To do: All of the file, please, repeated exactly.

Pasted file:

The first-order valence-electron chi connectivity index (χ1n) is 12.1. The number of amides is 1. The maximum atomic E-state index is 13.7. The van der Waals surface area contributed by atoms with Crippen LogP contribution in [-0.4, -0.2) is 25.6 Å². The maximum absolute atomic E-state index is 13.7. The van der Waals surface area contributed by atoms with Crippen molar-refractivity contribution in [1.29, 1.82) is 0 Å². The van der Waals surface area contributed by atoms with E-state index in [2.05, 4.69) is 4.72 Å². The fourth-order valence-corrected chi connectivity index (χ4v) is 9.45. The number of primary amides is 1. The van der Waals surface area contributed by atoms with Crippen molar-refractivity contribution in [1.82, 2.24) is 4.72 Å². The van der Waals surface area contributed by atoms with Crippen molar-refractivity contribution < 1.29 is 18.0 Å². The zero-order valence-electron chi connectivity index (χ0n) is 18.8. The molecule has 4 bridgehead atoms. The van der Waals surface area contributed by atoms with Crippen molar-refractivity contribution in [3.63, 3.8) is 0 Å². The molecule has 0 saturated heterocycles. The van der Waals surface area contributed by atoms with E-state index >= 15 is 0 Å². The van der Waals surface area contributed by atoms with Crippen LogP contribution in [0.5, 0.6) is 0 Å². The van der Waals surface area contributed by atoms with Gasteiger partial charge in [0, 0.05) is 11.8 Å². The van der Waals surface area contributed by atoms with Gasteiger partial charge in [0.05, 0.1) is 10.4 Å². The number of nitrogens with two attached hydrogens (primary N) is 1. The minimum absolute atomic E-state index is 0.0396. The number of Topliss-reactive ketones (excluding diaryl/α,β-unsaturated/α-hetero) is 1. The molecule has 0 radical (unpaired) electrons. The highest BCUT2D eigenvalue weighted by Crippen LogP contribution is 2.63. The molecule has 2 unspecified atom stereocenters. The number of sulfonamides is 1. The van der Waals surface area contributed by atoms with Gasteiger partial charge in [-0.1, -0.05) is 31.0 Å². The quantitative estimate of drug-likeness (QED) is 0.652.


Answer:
The first-order valence-electron chi connectivity index (χ1n) is 12.1. The number of amides is 1. The maximum atomic E-state index is 13.7. The van der Waals surface area contributed by atoms with Crippen LogP contribution in [-0.4, -0.2) is 25.6 Å². The maximum absolute atomic E-state index is 13.7. The van der Waals surface area contributed by atoms with Crippen molar-refractivity contribution in [1.29, 1.82) is 0 Å². The van der Waals surface area contributed by atoms with E-state index in [2.05, 4.69) is 4.72 Å². The fourth-order valence-corrected chi connectivity index (χ4v) is 9.45. The number of primary amides is 1. The van der Waals surface area contributed by atoms with Crippen molar-refractivity contribution in [1.82, 2.24) is 4.72 Å². The van der Waals surface area contributed by atoms with Crippen molar-refractivity contribution < 1.29 is 18.0 Å². The zero-order valence-electron chi connectivity index (χ0n) is 18.8. The molecule has 4 bridgehead atoms. The van der Waals surface area contributed by atoms with Crippen molar-refractivity contribution in [3.63, 3.8) is 0 Å². The molecule has 0 saturated heterocycles. The van der Waals surface area contributed by atoms with E-state index >= 15 is 0 Å². The van der Waals surface area contributed by atoms with Crippen LogP contribution in [0.5, 0.6) is 0 Å². The van der Waals surface area contributed by atoms with Gasteiger partial charge in [0, 0.05) is 11.8 Å². The van der Waals surface area contributed by atoms with Gasteiger partial charge in [0.05, 0.1) is 10.4 Å². The number of nitrogens with two attached hydrogens (primary N) is 1. The minimum absolute atomic E-state index is 0.0396. The number of Topliss-reactive ketones (excluding diaryl/α,β-unsaturated/α-hetero) is 1. The molecule has 0 radical (unpaired) electrons. The highest BCUT2D eigenvalue weighted by Crippen LogP contribution is 2.63. The molecule has 2 unspecified atom stereocenters. The number of sulfonamides is 1. The van der Waals surface area contributed by atoms with Gasteiger partial charge in [-0.1, -0.05) is 31.0 Å². The quantitative estimate of drug-likeness (QED) is 0.652.